If there ever were a song for lying in bed and refusing to get up, it's Speck Mountain's "Girl Out West." It starts in slow splayed guitar chords, struck then allowed to die away gradually in the space between thoughts. There are distant bass notes, for all the world like the heartbeat in your ear when you're lying perfectly quiet. And then there's Marie-Clare Balabanian's voice, gently surreal, the sort of angelic tone you hear when you're not sure whether you're awake or asleep.
Like the rest of Speck Mountain's luminous debut album, "Girl Out West" carves a time out of time, a lovely, quiet place where everything glows and shimmers. It will remind you, at intervals, of lots of other dreamy pop bands – Mazzy Star, Camera Obscura, the Low Lows, Beach House – and yet it has more warmth than most of these. Its notes, whether created by voice, guitar, organ or saxophone, are extended, elongated, allowed to drip like honey from a spoon. There's a sense of time stretching out into infinity, a mystery, yet the whole thing is grounded in the real world in a way that completely eliminates any chill. Perhaps the strangest, most mesmerizing cut, "Chlorine Pools" incorporates the call from a child's game of Marco Polo into its shifting layers of guitar and organ interplay, the most ordinary sort of happiness sitting in the midst of abstract instrumental bliss.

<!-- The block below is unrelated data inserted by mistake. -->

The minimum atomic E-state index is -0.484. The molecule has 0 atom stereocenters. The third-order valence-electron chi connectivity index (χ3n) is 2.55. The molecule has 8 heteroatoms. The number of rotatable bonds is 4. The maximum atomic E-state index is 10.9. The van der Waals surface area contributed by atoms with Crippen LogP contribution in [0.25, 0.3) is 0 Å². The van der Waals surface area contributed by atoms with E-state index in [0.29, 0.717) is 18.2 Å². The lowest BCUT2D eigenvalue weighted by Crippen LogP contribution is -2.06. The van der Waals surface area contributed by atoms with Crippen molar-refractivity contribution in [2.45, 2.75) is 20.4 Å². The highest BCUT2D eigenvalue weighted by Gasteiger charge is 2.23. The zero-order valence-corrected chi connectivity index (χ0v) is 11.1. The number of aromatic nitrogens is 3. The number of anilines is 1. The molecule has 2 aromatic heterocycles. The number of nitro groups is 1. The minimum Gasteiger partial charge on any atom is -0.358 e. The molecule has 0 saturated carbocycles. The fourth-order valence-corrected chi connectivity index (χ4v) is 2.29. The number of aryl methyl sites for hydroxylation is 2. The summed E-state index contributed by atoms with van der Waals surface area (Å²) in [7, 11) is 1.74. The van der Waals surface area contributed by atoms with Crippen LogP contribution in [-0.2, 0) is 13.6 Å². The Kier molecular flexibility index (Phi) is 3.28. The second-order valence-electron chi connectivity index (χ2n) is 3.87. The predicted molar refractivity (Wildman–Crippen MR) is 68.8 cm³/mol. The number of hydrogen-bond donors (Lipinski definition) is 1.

Speck Mountain, at its core, is three people, singer Marie-Clare Balabanian, guitar-bass-tape manipulator Karl Briedeck and keyboard-saxophonist Kate Walsh. Towards the end, Jackie Ciliberti takes up the electric organ, allowing Walsh to switch to saxophone, and Tim Daisy provides minimal percussion (a full kit in "Summer Above,” sleigh bells in "Hey Moon"). Yet mostly, the band's sound consists of the three principles making sustained, interweaving tones. "Stockholm" couches Balabanian's lingering pop melodies in a nest of reverberating guitar notes, a wash of organ and a melancholy whistle; there is no white space at all in the music. "Fjord Song," which follows, is even more wall-to-wall, a continuous drone nearly obliterating Balabanian's voice, Walsh executing baroque organ flourishes in the foreground. And even "Hey Moon,” the band's most overtly pop song layers clouds of tone and half-heard instruments on top of its dizzyingly sweet melody.
It's that combination of sweetness and unearthliness, of accessible pop and trippy psychedelia, that make Summer Above so appealing…and so hard to get a grip on. And yet, if you lie perfectly still, the combination makes utter sense. It's space rock made with warm organic instruments, pop filtered through the language of the subconscious, and, finally, a waking daydream too beautiful to shake off.